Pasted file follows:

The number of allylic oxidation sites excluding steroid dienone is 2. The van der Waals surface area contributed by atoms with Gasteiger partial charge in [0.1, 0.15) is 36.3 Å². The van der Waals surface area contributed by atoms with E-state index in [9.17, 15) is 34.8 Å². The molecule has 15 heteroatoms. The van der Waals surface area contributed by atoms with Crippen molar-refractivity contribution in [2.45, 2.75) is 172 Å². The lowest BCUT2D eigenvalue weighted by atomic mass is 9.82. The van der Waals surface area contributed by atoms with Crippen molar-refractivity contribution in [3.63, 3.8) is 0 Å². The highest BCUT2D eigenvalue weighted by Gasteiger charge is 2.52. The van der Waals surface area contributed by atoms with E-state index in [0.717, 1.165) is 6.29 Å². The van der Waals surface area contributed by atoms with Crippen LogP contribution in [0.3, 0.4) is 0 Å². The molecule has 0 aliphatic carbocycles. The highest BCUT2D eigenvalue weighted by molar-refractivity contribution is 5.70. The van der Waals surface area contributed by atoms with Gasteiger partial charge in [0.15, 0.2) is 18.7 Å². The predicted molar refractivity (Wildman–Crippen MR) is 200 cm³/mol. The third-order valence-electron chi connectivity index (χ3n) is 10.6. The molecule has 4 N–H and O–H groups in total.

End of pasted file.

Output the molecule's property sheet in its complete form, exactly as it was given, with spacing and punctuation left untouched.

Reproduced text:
The number of allylic oxidation sites excluding steroid dienone is 2. The van der Waals surface area contributed by atoms with Gasteiger partial charge in [0.1, 0.15) is 36.3 Å². The van der Waals surface area contributed by atoms with E-state index in [9.17, 15) is 34.8 Å². The molecule has 15 heteroatoms. The van der Waals surface area contributed by atoms with Crippen molar-refractivity contribution in [2.45, 2.75) is 172 Å². The lowest BCUT2D eigenvalue weighted by atomic mass is 9.82. The van der Waals surface area contributed by atoms with Crippen molar-refractivity contribution in [3.63, 3.8) is 0 Å². The highest BCUT2D eigenvalue weighted by Gasteiger charge is 2.52. The van der Waals surface area contributed by atoms with E-state index in [0.717, 1.165) is 6.29 Å². The van der Waals surface area contributed by atoms with Crippen LogP contribution in [0.3, 0.4) is 0 Å². The molecule has 0 aliphatic carbocycles. The highest BCUT2D eigenvalue weighted by molar-refractivity contribution is 5.70. The van der Waals surface area contributed by atoms with Gasteiger partial charge in [0.15, 0.2) is 18.7 Å². The predicted molar refractivity (Wildman–Crippen MR) is 200 cm³/mol. The third-order valence-electron chi connectivity index (χ3n) is 10.6. The molecule has 4 N–H and O–H groups in total.